- A moot point is a fact that is irrelevant because it does not pertain to the current situation.
- Moot rhymes with “root.”
- The phrase “mute point” does not exist; it’s a mistake.
The Definition of Moot (and the Subsequent Expression)
The definition of moot is “subjected to discussion” or “up for debate.” However, it can also mean “deprived of practical significance; made abstract or purely academic.” In daily use, and for the sake of this article, a moot point is essentially a fact that simply does not apply to the situation at hand. The reason why the fact does not apply can be varied and is of no importance. For example, the information can no longer be current, have no practical value considering the current situation or be doubtful. Moot point can also describe a question that does not matter because no one can ever provide an answer. Essentially, something is considered a moot point when it can not contribute anything important to the situation and is therefore useless.
“I saw that the new Honda Accord is now being offered with no money down, but it’s a moot point since I committed to purchasing the Honda Civic just yesterday.”
The point about the newly announced promotion on the Honda Civic is no longer relevant because the person is no longer in the market for a new car as of yesterday. The information is therefore irrelevant.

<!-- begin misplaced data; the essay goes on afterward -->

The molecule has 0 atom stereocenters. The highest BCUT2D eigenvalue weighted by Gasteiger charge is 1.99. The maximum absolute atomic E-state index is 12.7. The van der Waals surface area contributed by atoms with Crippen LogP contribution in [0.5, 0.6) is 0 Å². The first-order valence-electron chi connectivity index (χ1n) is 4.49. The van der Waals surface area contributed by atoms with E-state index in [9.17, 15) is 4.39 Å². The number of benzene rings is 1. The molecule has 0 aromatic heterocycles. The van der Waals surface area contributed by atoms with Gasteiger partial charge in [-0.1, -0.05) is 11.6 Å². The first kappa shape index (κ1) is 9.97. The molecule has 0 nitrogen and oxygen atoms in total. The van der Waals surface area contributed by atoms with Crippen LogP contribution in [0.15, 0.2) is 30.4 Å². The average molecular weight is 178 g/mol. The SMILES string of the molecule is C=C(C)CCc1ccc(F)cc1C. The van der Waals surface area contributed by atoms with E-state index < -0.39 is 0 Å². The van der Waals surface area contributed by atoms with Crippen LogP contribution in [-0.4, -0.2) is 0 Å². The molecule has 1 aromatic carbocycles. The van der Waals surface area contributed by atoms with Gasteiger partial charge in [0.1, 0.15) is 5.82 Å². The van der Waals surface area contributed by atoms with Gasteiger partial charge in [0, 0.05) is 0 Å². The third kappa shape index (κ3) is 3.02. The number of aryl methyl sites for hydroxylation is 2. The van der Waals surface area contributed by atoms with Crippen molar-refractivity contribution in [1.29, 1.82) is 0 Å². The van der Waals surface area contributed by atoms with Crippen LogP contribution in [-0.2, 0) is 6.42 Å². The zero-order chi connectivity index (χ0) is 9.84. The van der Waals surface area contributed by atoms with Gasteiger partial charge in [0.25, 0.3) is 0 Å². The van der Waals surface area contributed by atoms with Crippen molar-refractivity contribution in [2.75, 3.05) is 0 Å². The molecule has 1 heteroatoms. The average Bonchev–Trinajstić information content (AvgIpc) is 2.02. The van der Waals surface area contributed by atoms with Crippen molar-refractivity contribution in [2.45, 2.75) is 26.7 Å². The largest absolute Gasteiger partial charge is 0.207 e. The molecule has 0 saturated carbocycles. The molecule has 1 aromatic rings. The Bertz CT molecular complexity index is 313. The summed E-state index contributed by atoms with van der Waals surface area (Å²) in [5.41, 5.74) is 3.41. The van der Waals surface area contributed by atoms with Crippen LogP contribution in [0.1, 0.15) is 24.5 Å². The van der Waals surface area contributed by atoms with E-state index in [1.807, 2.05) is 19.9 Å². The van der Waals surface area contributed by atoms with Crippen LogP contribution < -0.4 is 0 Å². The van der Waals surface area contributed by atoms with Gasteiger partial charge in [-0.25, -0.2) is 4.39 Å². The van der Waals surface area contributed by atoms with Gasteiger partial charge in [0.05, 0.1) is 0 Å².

“Although we love to philosophize, the famous debate about whether the chicken or the egg came first is a moot point. No provable answer will ever emerge!”.
Here the question is pointless because no one will ever offer a concrete answer; therefore, the question is irrelevant.
“When the DNA test revealed the real killer’s identity, the detective’s theory of the suspect’s motive was made moot.”
The suspect turned out not to be the killer; therefore, any theory about his possible motive is irrelevant.
Moot Point vs. Mute Point
So we have established that moot means unimportant or not worth discussing. Mute, on the other hand, means completely silent (much like on your remote control). It’s easy to see how and why the two words can be confused in this expression. If one were to say it’s a mute point, the mistake is understandable since the presumed meaning – the point is silent – makes sense. But make no mistake about it, the correct phrase is NOT mute point, it is in fact moot point. So actually, the point about mute point being somewhat on point is rather moot, isn’t it?